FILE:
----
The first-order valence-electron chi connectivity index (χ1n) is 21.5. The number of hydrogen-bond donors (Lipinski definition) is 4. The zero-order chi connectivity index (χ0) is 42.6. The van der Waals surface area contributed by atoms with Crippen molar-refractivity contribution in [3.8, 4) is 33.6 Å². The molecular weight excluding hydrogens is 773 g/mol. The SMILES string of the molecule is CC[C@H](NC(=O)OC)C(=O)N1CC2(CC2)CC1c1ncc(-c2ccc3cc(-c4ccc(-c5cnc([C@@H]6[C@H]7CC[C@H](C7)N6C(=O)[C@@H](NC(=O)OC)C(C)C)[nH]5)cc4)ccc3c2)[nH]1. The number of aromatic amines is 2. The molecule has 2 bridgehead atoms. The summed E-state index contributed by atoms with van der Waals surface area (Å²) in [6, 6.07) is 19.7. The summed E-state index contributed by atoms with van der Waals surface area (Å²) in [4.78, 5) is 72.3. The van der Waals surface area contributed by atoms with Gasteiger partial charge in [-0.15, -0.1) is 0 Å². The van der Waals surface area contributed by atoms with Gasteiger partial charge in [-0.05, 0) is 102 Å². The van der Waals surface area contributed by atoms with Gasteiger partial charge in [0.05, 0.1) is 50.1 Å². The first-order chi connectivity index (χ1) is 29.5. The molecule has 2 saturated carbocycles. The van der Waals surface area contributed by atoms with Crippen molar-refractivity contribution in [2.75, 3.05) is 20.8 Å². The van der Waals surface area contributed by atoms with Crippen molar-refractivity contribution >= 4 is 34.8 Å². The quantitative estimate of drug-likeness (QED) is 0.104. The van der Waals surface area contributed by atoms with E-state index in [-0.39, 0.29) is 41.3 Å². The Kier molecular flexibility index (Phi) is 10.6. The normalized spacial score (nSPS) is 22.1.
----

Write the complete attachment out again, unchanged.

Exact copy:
The first-order valence-electron chi connectivity index (χ1n) is 21.5. The number of hydrogen-bond donors (Lipinski definition) is 4. The zero-order chi connectivity index (χ0) is 42.6. The van der Waals surface area contributed by atoms with Crippen molar-refractivity contribution in [3.8, 4) is 33.6 Å². The molecular weight excluding hydrogens is 773 g/mol. The SMILES string of the molecule is CC[C@H](NC(=O)OC)C(=O)N1CC2(CC2)CC1c1ncc(-c2ccc3cc(-c4ccc(-c5cnc([C@@H]6[C@H]7CC[C@H](C7)N6C(=O)[C@@H](NC(=O)OC)C(C)C)[nH]5)cc4)ccc3c2)[nH]1. The number of aromatic amines is 2. The molecule has 2 bridgehead atoms. The summed E-state index contributed by atoms with van der Waals surface area (Å²) in [6, 6.07) is 19.7. The summed E-state index contributed by atoms with van der Waals surface area (Å²) in [4.78, 5) is 72.3. The van der Waals surface area contributed by atoms with Gasteiger partial charge in [-0.15, -0.1) is 0 Å². The van der Waals surface area contributed by atoms with Gasteiger partial charge in [-0.05, 0) is 102 Å². The van der Waals surface area contributed by atoms with Gasteiger partial charge in [0.05, 0.1) is 50.1 Å². The first-order chi connectivity index (χ1) is 29.5. The molecule has 2 saturated carbocycles. The van der Waals surface area contributed by atoms with Crippen molar-refractivity contribution in [2.75, 3.05) is 20.8 Å². The van der Waals surface area contributed by atoms with Crippen molar-refractivity contribution >= 4 is 34.8 Å². The quantitative estimate of drug-likeness (QED) is 0.104. The van der Waals surface area contributed by atoms with E-state index in [-0.39, 0.29) is 41.3 Å². The Kier molecular flexibility index (Phi) is 10.6. The normalized spacial score (nSPS) is 22.1.